The cast are all in praise of the patience that their director, George Kane, showed - he had to deal with them dropping instruments and getting it all wrong in repeated takes. However, as a viewer, that doesn't come across on screen. "George did an amazing job of making it look like we can actually play. He doesn't linger on any one too long. The only thing that is real is the singing!"
The show started life at the script stage with the title Black To The Future, however a certain movie studio didn't approve of that title, so it was changed to Blackwards, before everyone settled on the title Timewasters. The fact the early titles had 'Black' in the name wasn't an accident. Whilst the show is primarily a laugh-out-loud comedy, there is some interesting comments made about race and racism in amongst the humour. One example line in the show is: "Black people never get a chance to time travel... it's what white people do, like skiing and brunch."
Kadiff says: "Yeah, there are lots of little stingers like that, which adds a nod to the current climate that we're living in. It's always easier to stomach something when you're laughing at it. Daniel is really good with those lines."
Kadiff says: "They spent the money they needed to make the show look good. There was nothing that we couldn't ask for to make it look proper. The costumes are just amazing. We had the most brilliant costumes I've ever had. And the hair and make-up department were the same lot that did Downton Abbey."
Daniel says it was when they did their first outdoor scene that it became apparent that lots of cheques were being written. "They invested in cars, and horse and carts. It was just an amazing thing to see. Not much British comedy kind of goes there.
"ITV and Big Talk really pulled out all the stops, because in that first episode there is no real repeat locations. When I presented this to them, they didn't even try and change it. It was like 'Yeah, okay. You can keep that.' I had to trim down certain additional characters and stuff like that, but they were quite keen on keeping the story that I wrote."
Production bosses are perhaps now having second thoughts about letting Samson drive the classic car they had on set one day though. "The day before they said: 'Samson, you've got to come in really early because you have to learn how to drive a car.' I was like, 'Ah, do I really have to come in to re-learn these common practices? For God's sake.' Anyway, I went in and this big guy with a leather jacket put me in the car... it was so tough! Like its gears, and you have to unlock the hand-break that was on the steering wheel, and you have to pull that and do this..."
Their driving practice ended up in a Sainburys carpark... where - reading between the lines - it sounds like Samson gave the car handler somewhat of a white knuckle ride. "At the end, he went, 'yeah, I think you can drive it'. It was funny, that day!"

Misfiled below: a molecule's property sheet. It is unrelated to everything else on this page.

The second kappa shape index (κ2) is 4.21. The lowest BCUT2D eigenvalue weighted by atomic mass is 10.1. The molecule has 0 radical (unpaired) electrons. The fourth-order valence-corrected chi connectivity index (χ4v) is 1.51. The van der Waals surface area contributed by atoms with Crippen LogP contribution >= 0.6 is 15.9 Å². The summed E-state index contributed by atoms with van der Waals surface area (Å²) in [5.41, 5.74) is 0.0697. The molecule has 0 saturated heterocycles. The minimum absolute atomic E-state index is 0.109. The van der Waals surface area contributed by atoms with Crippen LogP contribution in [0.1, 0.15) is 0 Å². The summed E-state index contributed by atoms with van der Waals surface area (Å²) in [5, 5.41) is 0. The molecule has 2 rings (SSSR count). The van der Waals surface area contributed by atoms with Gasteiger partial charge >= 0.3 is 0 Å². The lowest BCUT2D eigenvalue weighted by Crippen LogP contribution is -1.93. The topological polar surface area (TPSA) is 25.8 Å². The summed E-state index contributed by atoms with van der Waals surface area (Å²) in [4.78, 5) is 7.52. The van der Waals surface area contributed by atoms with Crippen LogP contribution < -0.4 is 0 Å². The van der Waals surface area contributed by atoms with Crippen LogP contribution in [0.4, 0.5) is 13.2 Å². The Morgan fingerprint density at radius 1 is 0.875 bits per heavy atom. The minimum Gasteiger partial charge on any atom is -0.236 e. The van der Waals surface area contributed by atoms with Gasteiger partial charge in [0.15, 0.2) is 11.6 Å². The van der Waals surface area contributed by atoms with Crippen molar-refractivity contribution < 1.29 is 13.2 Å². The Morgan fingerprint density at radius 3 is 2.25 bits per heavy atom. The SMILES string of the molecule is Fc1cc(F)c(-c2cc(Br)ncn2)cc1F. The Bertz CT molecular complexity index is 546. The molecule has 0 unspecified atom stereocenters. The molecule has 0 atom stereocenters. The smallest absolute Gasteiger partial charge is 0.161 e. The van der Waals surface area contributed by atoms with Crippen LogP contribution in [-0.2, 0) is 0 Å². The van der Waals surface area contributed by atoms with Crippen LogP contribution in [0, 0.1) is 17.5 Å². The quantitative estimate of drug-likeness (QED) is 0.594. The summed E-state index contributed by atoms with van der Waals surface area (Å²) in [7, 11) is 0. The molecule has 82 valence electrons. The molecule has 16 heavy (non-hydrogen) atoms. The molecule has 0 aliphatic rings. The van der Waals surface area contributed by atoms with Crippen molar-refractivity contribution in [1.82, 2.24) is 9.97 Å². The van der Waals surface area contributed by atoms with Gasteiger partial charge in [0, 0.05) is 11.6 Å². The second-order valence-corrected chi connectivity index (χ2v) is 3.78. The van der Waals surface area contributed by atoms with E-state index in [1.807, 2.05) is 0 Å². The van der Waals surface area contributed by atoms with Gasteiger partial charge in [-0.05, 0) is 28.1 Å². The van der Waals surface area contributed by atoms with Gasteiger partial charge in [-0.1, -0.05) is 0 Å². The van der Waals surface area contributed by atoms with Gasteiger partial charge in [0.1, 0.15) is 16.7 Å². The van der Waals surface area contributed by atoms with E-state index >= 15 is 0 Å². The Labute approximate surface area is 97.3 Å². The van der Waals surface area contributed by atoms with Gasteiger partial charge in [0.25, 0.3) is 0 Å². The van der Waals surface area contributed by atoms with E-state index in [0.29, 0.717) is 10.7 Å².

Viewers should look out for some guest stars attracted to the series too. Kevin Eldon and Nigel Havers appear in the first two episodes, which will launch the series as a double-bill. Meanwhile The Young Ones star Nigel Planer is amongst those appearing later in the run. Daniel says: "It was so lovely to hear all the compliments they made about the show. When we had our screening, Nigel Planer knew his episode wasn't going to be screened, but he still came along because he loved the show. Stuff like that is really, really lovely."
Timewasters is full of laughs, but there's some tension in the show too for viewers to enjoy. Will the band make it back to the present day, or will Curtis - a thug who is chasing them - kill them before they manage that? At the time of writing we don't know how this series ends, but it's likely a second series is going to be on the cards if early reactions and reviews are indicative of how the series will be received.
Daniel says he has an idea what to do next. "We would love to come back and do another. There's so much scope it. The characters are great and the crew that we had were brilliant, so it would just be a dream to get to do it again really."
Samson points out the possibilities of the time-travel format: "It's just endless, isn't it? You can go anywhere. You have free rein to go anywhere you want and just create a story, which is very clever."
It's at this point of our conversation that the cast start lobbying Daniel with ideas for potential locations. A common link between their suggestions were hot and glamourous destinations that could double-up as holidays for the cast, although from BCG's point of view we have our fingers crossed that Nick, Jason, Lauren and Horace end up trapped in 1920s England for a while longer, as there's many laughs to be had there.